Ad Policing Service Becomes Eyes Of Clients Across Internet

Veractiy by Adometry

 

An innovative technology hit the market Wednesday that can police where rich media and display advertisements are bought through an ad network run. Veracity, a software as a service (SaaS) application from Adometry, focuses on increasing the efficiencies where ads are placed.

Adometry's ad verification technology aims to compete with offerings from Double Verify and Mpire, as well as analytics capabilities from Atlas. Today the service operates as a stand-alone application, but Adometry CEO Jim Ewel, a twelve-year veteran of Microsoft and former CEO and chairman of GoAhead Software, admits the technology would integrate nicely into a dashboard supported by analytics companies like Omniture.

The service monitors where ads run to ensure the ads are compliant. "Impressions can fall into one of three buckets: harmful to the brand, wasted through laziness, or working but not fully optimized," Ewel says. "We try to work on improving all three."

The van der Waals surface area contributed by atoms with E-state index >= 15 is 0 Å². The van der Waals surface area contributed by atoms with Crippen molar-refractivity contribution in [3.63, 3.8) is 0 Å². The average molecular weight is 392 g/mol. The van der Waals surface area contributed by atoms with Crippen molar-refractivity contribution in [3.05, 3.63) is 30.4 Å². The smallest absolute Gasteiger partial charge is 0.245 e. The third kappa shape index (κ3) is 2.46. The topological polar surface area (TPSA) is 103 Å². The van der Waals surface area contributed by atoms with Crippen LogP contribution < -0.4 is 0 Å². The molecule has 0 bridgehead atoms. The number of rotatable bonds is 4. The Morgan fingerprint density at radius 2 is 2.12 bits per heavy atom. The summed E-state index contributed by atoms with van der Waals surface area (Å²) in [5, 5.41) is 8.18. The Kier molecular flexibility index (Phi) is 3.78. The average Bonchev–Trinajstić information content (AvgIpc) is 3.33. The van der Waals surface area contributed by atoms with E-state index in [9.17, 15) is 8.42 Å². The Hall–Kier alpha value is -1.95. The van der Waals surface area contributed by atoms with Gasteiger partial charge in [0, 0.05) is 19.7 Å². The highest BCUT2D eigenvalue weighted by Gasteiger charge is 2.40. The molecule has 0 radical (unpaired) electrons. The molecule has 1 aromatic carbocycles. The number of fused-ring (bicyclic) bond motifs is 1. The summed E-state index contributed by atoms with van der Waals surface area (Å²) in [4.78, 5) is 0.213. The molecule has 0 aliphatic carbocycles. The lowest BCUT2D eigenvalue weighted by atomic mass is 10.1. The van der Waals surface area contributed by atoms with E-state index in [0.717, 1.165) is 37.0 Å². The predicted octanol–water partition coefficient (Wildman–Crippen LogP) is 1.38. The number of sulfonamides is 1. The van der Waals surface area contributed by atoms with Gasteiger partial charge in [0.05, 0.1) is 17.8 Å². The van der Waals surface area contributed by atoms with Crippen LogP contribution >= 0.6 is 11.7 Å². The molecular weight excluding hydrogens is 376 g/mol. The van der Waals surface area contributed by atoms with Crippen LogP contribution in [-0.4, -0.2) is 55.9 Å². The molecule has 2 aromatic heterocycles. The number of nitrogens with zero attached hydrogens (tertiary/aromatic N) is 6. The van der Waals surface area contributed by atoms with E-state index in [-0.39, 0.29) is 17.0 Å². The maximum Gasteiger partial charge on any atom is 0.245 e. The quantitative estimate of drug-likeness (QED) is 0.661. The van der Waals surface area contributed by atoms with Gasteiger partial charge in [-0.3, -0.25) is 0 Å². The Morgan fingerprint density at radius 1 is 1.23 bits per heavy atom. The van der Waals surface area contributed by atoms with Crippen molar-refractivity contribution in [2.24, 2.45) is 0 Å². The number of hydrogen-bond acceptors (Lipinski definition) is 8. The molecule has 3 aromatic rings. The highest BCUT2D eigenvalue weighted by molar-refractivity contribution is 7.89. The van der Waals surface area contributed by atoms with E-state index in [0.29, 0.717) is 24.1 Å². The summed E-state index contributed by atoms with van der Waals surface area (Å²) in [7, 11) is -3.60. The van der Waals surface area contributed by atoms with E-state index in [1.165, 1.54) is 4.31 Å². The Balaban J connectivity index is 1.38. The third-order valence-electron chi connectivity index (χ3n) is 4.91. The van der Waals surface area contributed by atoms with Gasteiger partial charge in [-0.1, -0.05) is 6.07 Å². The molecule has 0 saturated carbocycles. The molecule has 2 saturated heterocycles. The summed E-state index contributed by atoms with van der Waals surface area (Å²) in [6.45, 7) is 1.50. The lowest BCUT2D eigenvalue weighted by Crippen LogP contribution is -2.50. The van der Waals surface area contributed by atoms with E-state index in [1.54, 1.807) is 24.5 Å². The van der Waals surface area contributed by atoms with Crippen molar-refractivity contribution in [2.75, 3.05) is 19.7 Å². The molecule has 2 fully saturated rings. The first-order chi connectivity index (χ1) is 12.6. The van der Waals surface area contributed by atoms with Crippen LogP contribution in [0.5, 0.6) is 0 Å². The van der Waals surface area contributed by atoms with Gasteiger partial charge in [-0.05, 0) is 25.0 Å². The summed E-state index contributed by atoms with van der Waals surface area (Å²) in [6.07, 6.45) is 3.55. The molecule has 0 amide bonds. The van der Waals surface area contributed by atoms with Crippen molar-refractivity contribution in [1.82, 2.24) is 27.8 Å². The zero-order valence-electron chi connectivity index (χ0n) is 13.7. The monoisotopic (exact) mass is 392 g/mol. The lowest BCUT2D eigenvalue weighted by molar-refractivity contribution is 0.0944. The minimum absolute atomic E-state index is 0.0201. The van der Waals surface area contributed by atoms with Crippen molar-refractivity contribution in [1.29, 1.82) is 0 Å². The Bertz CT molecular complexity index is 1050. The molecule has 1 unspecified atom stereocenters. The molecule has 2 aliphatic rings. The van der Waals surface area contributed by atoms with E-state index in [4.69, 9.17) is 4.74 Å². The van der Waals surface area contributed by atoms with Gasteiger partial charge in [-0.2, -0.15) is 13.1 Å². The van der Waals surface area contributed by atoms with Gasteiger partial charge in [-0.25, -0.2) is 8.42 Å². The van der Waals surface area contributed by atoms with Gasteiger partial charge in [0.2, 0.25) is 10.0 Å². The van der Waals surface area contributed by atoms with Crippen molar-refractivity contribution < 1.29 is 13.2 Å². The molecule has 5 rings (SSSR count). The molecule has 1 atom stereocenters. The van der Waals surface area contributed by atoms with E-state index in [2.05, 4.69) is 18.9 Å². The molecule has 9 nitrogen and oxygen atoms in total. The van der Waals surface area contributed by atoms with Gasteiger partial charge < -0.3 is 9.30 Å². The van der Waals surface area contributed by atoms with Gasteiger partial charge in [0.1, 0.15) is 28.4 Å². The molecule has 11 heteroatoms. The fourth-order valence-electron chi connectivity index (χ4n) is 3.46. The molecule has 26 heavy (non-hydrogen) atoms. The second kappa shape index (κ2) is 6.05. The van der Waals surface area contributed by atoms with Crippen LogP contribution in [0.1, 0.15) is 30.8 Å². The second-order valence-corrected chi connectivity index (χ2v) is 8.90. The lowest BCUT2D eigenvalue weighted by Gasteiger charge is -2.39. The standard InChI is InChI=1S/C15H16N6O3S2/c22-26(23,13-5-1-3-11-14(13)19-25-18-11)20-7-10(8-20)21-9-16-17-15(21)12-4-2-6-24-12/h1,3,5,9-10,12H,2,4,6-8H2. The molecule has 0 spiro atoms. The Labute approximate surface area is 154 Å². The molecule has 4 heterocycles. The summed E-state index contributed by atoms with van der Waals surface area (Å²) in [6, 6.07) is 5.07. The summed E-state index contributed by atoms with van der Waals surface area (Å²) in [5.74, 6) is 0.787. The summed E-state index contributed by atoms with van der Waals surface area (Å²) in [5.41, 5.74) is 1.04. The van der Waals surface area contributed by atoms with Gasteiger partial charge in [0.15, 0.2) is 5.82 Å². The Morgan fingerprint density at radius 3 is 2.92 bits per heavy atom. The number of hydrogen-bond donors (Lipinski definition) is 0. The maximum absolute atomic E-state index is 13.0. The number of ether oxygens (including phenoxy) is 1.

Compliancy means ads don't run on non-compliant and inappropriate sites. For example, when monitoring a media buy for a financial services company during the test phase of the application, Adometry found that about 20% of the "business contextual placement" impressions ended up on game sites for kids.

When asked how something like that happens, Ewel says ad networks are not as careful as they need to be. "We saw this continuously across major ad networks and some publishers," he says.

Sometimes the ad networks are in violation of contracts. Other times they are in violation of common sense. Ad networks and publishers also could violate the contract by inserting multiple impressions on a page or placing the ad in the wrong location, such as below the fold.

During the test phase of Veracity involving several advertisers, publishers, ad networks and ad agencies, Adometry on average identified savings between 20% and 25% per campaign for clients. Copacino + Fujikado participated in the test run. Ewel says the company saved about $3,000 in one ad buy at one ad network. Another unnamed client testing the service spent more than $110,000 in a media buy and saved nearly $27,000.

After clients provide a list of categories for which ad networks should run placements, Adometry becomes the eyes of the Internet on behalf of the client. The results are available in near real-time, a few seconds to a few minutes after the ad starts running, Ewel says.

Ewel had been working with Adometry for nearly three months before stepping in as CEO, and managed to pony up some cash, along with others, to become an angel investor.

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